The National Highway Traffic Safety Administration announced Jan. 2 in the Federal Register that Canadian-made vehicles that do not comply with federal motor vehicle safety standards but adhere to comparable Canadian standards are eligible for importation into the United States.
The vehicles granted this eligibility are either “substantially similar” to vehicles that were certified by their manufacturers as compliant with U.S. standards or have features that are capable of being altered to comply with all U.S. safety requirements.
The United States Code dictates that vehicles that are not originally manufactured to conform to all federal safety standards, such as cars built in another country, will be denied admission into the United States unless NHTSA has deemed otherwise.
“Where there is no substantially similar U.S. certified motor vehicle, 49 U.S.C. 30141 permits a nonconforming motor vehicle to be admitted into the United States if NHTSA decides that its safety features comply with, or are capable of being altered to comply with, all applicable federal motor vehicle safety standards based on destructive test data or such other evidence as NHTSA decides to be adequate,” the document states.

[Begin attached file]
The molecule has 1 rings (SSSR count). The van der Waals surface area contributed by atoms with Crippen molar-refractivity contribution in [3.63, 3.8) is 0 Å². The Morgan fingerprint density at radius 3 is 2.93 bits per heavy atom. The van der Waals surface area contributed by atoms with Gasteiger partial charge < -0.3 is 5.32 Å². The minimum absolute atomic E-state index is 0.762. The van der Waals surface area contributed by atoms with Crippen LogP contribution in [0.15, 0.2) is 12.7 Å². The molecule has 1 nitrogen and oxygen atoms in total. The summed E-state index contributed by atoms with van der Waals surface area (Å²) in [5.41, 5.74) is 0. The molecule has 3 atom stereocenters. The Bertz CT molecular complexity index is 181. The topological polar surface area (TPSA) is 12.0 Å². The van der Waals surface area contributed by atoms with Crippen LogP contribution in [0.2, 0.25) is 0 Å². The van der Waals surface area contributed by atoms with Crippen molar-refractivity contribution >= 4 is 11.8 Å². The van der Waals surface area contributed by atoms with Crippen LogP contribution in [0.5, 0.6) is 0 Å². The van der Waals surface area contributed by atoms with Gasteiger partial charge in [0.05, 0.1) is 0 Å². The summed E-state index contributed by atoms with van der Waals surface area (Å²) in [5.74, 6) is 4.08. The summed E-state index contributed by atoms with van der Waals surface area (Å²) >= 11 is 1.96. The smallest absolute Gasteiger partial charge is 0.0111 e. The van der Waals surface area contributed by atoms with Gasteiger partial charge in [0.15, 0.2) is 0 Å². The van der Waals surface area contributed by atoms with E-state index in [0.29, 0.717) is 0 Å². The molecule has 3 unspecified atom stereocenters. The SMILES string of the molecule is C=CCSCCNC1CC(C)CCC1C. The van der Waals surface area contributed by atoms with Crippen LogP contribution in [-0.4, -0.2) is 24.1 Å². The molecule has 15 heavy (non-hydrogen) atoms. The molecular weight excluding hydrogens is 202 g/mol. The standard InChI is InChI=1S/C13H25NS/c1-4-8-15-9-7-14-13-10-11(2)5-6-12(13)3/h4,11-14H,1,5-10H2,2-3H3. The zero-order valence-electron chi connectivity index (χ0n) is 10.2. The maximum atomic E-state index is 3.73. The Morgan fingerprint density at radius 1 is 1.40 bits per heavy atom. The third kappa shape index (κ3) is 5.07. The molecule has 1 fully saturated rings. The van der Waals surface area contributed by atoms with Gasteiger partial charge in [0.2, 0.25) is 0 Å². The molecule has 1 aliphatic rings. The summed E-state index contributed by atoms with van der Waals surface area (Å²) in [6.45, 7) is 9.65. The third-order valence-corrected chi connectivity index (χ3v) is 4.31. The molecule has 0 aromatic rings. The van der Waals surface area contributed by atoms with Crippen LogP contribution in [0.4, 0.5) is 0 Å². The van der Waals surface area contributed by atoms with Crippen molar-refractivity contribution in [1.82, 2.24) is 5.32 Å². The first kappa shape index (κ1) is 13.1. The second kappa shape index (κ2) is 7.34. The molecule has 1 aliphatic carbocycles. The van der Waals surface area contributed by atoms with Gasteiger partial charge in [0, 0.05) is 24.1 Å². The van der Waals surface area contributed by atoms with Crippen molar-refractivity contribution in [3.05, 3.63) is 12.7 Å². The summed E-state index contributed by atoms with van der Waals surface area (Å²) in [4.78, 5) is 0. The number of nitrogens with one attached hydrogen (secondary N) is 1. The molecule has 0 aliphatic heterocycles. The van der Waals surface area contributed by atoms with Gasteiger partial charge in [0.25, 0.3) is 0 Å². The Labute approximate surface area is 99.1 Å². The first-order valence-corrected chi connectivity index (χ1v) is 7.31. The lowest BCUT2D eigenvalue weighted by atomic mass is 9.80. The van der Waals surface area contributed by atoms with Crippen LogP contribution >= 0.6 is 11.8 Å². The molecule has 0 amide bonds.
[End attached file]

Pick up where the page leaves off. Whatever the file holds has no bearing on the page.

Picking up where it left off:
In October, NHTSA published a notice announcing a similar, albeit tentative, decision. NHTSA’s previous notice stated that certain motor vehicles certified by their original manufacturer as complying with all applicable Canada Motor Vehicle Safety Standards are eligible for importation into the United States. The notice included tables that detailed the “harmonized standards” between certain Canadian and U.S. regulations.
Among other vehicles, NHTSA’s decision extended to all multipurpose passenger vehicles, trucks and buses with a gross vehicle weight rating of 10,000 pounds or less manufactured between Sept. 1, 2017 and May 1, 2018. The agency determined that vehicles that fall into this category comply with federal standards Nos. 138, 201, 206, 208, 213, 214, 222, 225 and 226. These standards refer to occupant crash protection, door locks, child restraint systems, side impact protection and rear impact guards.
According to the document, importers must indicate to U.S. Customs and Border Protection that the vehicle has been determined eligible in order to import a vehicle made admissible under any final decision.